When you submit a repository for a Repository Health Check, the process is non-invasive and non-disruptive. Nexus sends non-identifiable hash codes for artifacts to the Insight service which then returns actionable quality, security, and licensing information about the open source components in your repositories. From the Insight summary report you can see your exposure to both security vulnerabilities and various open sources licenses.
Repositories are scanned for artifacts with known security issues producing summary reports showing how many Critical, Servere, and Moderate vulnerabilities are present in a given repository. Licensing reports generate a overall summary of your exposure to copyleft licenses like GPL, and liberal licenses such as the Apache license. Nexus Professional customers can drill down into a detailed reports identifying specific components with unacceptable licenses or security vulnerabilities.
These reports can be used to implement policies managing your exposure to security risks and tracking the array of open source licensed used by your development teams.
Availability Architecture – Smart Proxy
If you require more than one instance of Nexus, Nexus Professional 2.0 has an entirely new availability architecture making it easier to support distributed teams. If you run several instances, the smart proxy capability new in Nexus 2.0 connects two or more instances of Nexus in real-time. This adds an intelligent, distributed mechanism to keep repositories in sync. One instance of Nexus subscribes to messages from another receiving repository change events notifying it of newly published artifacts.
Before Nexus 2.0, distributed architectures had to resort to a workaround that affected performance, not found caches for snapshot repositories had to be set very low and reduced the benefit of having local caches. After Nexus 2.0, distributed teams can collaborate closely knowing that a Nexus smart proxy is keeping repositories in sync without sacrificing performance. When two Nexus instances and two repositories are related using Smart Proxy, one repository subscribes to events published by the other. This means that changes are communicated immediately.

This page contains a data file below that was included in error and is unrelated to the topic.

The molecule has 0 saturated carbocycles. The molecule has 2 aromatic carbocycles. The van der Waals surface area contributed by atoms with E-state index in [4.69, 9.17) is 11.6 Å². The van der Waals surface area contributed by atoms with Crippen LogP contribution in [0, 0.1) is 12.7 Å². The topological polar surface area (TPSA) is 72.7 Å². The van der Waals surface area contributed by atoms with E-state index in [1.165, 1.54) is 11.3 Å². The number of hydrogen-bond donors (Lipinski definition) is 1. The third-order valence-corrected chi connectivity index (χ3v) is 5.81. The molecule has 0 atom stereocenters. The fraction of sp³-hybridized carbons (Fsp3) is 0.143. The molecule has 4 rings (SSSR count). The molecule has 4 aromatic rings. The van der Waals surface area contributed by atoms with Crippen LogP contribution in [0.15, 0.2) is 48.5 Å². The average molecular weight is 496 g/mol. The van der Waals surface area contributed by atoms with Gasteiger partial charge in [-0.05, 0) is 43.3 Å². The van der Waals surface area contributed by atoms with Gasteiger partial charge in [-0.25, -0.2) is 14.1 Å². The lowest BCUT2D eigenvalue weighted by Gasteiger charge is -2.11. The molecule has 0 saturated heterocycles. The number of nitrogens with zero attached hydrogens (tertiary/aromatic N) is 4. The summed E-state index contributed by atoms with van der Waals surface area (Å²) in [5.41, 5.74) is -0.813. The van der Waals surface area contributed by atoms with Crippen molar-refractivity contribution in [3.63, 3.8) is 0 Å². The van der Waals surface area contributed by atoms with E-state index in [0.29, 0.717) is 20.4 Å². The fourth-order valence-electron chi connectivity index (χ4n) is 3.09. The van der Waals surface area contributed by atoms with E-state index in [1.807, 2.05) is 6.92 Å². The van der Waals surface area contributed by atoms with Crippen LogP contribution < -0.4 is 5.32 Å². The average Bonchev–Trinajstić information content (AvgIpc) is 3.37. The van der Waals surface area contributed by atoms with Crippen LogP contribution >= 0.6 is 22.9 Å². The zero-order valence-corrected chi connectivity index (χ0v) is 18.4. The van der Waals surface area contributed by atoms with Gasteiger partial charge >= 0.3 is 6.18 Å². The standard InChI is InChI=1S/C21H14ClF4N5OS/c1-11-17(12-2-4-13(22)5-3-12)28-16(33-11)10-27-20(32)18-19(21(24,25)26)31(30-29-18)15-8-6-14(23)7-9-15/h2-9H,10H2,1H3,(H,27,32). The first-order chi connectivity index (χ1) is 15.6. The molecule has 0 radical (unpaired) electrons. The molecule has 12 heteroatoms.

Smart proxy makes Nexus aware of distributed deployment architectures. This makes Nexus 2.0 ready for the the largest, most mission critical Nexus installations.
.NET Package Repository
If you develop .NET applications, Nexus Professional 2.0 adds support for NuGet. NuGet is a Visual Studio extension that makes it easy to install and update open source libraries and tools. NuGet Gallery is the equivalent of the Central repository for .NET developers and with Nexus 2.0 you can proxy and cache artifacts from NuGet Gallery on your local Nexus instance.
In addition to proxying NuGet repositories in Nexus you can also publish your own .NET packages to hosted repositories. This new ability to use Nexus as a publishing end point for internal .NET applications means that your development teams can start to share libraries using a corporate NuGet repository.
Nexus adds full support for .NET, in addition to proxying and hosting repositories, Nexus 2.0’s .NET support enables you to group NuGet repositories. You can also create virtual NuGet repositories that scan other repositories for NuGet packages and expose them to the NuGet feed.
Nexus 2.0 provides first-class support for .NET artifacts, with this release you get a common place to manage artifacts for both .NET and Java development efforts.
There are other features in the 2.0 release that we’ll be talking about in the coming weeks, but these three major features: Repository Health Check, Smart Proxy, and NuGet support are important upgrades to the Nexus project. To find out more about how you can start your evaluation of Nexus Professional, go to http://sonatype.com/nexus.